The exceptionalism of Canada among the developed world faces a threat from an unexpected source though: increasing shale oil production in the US.

As noted in the Edmonton Journal, a recent PricewaterhouseCoopers (PwC) report projects a substantial increase in global oil supplies as new oil extraction methods like hydraulic fracturing make previously inaccessible shale oil reserves accessible for the first time:

Thanks to such innovations as horizontal drilling and fracking (hydraulic fracturing), the U.S. is currently producing more oil than it has in 20 years. U.S. output now exceeds seven million barrels a day, and that has enabled the world’s biggest oil consuming nation to cut its imports to the lowest level in 16 years.

Since Canada’s crude oil exports are a critical driver of well-paid jobs, royalties, taxes — and ultimately, federal equalization transfers — that’s something that should alarm all Canadians.

Indeed, if current trends continue, the U.S. will overtake Saudi Arabia as the world’s top oil producer by 2017, the International Energy Agency has predicted.

This can threaten Canada’s energy sector due to both global and regional effects. Globally, an increase in oil production would reduce oil prices, and with it, Canada’s oil and gas revenue. Regionally, given ninety percent of Canada’s energy exports are sent to the US, an increase in American oil production would significantly reduce the premium Canadian oil producers receive thanks to the proximity of their major buyers.

The regional effects could be alleviated with the construction of more pipelines capable of transporting the oil produced in the Athabasca oil sands in Northern Alberta to the Pacific Ocean, from where it can be shipped to Asian economies, but projects being proposed at the moment, like the Enbridge pipeline, face political challenges due to ideological and cultural opposition to the oil industry among a sizeable section of the Canadian public.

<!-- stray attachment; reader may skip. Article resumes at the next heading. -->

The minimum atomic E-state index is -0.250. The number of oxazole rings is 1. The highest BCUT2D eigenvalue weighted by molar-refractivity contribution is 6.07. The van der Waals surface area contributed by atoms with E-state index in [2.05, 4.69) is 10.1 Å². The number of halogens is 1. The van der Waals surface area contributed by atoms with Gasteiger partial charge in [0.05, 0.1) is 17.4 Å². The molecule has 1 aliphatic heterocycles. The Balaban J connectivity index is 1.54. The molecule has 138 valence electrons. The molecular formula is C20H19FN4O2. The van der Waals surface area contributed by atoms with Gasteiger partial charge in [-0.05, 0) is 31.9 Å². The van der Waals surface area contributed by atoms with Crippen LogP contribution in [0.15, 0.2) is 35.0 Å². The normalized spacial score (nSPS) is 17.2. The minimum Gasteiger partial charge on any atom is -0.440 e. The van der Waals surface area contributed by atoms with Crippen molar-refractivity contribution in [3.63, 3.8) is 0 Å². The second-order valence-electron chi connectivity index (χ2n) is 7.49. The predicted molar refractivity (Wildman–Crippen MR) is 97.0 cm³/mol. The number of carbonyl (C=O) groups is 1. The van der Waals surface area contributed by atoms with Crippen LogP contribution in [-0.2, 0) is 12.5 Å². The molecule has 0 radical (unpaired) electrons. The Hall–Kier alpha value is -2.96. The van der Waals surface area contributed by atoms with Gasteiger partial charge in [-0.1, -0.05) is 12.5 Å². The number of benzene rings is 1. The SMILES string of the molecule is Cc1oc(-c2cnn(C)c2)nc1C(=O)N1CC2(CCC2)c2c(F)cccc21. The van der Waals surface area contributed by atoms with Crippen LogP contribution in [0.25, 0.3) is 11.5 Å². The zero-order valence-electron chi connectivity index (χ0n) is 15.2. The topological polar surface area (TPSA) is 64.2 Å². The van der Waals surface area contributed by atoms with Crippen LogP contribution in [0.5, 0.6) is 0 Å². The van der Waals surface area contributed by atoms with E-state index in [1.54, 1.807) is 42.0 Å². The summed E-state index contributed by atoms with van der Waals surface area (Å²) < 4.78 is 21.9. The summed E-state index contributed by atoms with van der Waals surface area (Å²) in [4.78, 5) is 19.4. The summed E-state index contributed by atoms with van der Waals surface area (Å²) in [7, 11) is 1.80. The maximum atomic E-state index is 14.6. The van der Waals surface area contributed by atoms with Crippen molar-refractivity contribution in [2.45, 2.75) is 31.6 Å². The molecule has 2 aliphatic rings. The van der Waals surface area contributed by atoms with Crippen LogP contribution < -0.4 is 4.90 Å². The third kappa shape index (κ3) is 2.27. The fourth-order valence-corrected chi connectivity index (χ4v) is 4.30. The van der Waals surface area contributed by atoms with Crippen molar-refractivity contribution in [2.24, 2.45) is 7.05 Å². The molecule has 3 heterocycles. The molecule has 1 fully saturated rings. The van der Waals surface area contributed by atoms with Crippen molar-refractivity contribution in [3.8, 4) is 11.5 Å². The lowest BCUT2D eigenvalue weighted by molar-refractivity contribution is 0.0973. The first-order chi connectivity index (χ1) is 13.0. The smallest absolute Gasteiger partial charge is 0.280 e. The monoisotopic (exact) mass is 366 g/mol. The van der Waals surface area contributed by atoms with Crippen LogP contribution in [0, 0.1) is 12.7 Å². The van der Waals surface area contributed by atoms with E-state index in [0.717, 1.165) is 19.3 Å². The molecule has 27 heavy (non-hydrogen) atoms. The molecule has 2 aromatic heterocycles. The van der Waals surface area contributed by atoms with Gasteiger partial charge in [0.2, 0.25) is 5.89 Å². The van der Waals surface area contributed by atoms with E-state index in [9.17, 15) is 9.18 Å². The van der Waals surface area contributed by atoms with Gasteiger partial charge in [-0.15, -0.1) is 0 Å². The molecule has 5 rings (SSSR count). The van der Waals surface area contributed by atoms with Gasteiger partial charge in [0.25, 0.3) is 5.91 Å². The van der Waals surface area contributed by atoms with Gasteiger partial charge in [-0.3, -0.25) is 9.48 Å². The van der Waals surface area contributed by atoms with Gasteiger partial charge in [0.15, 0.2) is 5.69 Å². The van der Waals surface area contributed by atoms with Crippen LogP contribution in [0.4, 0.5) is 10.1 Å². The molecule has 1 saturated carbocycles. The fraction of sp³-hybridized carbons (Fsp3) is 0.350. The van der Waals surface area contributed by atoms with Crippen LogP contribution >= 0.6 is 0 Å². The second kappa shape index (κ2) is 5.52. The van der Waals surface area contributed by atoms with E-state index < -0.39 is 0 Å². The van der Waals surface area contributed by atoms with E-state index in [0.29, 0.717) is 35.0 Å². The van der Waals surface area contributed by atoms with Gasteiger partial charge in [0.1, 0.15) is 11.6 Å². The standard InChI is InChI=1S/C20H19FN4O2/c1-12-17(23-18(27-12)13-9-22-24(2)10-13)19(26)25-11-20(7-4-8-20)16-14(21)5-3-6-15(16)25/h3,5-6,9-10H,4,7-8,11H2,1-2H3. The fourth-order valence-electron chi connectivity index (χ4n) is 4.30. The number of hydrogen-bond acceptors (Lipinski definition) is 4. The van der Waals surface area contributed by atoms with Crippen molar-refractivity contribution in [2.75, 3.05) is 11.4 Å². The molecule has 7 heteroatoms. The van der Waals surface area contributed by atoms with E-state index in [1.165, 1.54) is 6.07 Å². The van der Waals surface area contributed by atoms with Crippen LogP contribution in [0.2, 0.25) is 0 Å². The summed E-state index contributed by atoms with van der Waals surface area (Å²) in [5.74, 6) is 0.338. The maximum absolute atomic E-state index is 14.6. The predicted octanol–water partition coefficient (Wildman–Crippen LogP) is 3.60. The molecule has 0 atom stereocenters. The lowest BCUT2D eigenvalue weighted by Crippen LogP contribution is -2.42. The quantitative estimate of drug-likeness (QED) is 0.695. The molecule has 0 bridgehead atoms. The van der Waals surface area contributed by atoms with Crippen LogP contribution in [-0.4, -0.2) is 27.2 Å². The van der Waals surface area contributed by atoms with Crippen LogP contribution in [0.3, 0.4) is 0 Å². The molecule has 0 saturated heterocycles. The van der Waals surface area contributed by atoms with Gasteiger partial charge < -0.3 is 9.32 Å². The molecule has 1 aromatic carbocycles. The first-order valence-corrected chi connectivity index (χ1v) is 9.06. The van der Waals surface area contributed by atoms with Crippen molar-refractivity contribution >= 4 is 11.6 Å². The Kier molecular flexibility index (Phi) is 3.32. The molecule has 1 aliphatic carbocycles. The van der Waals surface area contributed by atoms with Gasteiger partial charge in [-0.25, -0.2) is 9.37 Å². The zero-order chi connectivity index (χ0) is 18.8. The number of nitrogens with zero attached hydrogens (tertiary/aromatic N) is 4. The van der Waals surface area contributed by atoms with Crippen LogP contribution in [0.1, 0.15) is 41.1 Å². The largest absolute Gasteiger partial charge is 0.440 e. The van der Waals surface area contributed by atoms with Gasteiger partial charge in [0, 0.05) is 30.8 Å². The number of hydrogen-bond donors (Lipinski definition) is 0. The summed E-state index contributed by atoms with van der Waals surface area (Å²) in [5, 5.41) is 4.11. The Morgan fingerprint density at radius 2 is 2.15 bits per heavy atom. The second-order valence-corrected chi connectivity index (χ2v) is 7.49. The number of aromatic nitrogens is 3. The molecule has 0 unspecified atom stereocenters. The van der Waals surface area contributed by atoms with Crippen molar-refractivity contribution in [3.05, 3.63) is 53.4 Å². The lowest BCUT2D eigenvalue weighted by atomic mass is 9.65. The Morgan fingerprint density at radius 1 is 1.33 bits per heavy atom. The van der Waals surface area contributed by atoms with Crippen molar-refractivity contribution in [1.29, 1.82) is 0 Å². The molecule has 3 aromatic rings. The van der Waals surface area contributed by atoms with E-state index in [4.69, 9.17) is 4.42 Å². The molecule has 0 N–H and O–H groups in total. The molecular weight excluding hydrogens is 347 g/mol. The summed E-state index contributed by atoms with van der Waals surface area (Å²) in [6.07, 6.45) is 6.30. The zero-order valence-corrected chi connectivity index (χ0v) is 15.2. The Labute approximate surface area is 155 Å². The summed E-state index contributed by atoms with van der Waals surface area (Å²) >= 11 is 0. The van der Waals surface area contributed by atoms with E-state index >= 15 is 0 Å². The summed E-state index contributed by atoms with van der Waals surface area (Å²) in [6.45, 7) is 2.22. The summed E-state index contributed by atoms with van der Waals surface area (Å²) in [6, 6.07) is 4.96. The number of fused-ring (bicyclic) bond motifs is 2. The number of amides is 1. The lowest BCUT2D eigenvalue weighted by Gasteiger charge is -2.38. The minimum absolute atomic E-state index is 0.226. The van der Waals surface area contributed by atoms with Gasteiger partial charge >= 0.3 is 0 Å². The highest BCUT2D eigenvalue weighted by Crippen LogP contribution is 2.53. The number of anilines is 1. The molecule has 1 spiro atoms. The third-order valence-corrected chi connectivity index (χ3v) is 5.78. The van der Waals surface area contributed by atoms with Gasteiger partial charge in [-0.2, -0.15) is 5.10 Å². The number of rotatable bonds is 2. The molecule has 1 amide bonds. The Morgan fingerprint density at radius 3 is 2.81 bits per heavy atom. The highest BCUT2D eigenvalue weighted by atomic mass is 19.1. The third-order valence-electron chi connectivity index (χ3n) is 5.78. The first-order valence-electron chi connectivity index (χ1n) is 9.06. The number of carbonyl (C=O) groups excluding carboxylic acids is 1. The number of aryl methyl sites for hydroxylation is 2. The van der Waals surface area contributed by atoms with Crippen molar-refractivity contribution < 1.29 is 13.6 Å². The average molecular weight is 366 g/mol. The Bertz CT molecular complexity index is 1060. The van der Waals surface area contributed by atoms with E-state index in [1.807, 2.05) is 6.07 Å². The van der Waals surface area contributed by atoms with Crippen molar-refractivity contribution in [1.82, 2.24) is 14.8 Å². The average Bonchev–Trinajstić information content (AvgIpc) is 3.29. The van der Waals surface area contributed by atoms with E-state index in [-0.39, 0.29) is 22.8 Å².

Economic repercussions

If the global petroleum market progresses as the PwC report predicts, the prosperity of Canada’s Western provinces, which depends to a large part on energy production, would diminish, and federal revenues from oil and gas royalties would decline.

The rapid immigration of skilled trades people to Canada to work in the oil and gas sector would slow, and other developed countries, especially large oil importers like European countries and Japan, would become more attractive destinations for immigrants and international investors.

The net effect for the world would likely be positive, as reduced oil prices increase global economic growth and raise the average of standard of living around the world.

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Edmonton and Calgary to Have Fastest Economic Growth in Canada

Suncor Energy Centre in Calgary, Alberta. Edmonton and Calgary are expected to have the fastest economic growth in Canada according to the Conference Board of Canada’s Metropolitan Outlook-Autumn 2012 (Chuck Szmurlo)

The Albertan metropolises, Calgary and Edmonton, will have the fastest economic growth in Canada this year, followed closely by Regina, Saskatchewan, according to a forecast by the Conference Board of Canada’s Metropolitan Outlook-Autumn 2012, released today.

Alberta is expected to benefit from high levels of energy-industry-related investment for the next four years, which will help fund economic growth of 3.8 percent in Calgary and 4.6 percent in Edmonton in 2012.

Saskatchewan’s cities, also enjoying a resource-sector-led boom thanks to the province’s large oil and gas, potash, uranium, and lumber resources, will see strong growth over the next four years according to the report. The provincial capital, Regina, is expected to lead the province with economic growth of 3.6 percent in 2012.

Perhaps surprisingly given the city’s real estate slowdown, Vancouver is expected to have one of the best performing economies in Canada in the coming years, with economic growth of 3.1 percent in 2012, and average annual economic growth of 3.3 percent forecast for the next four years.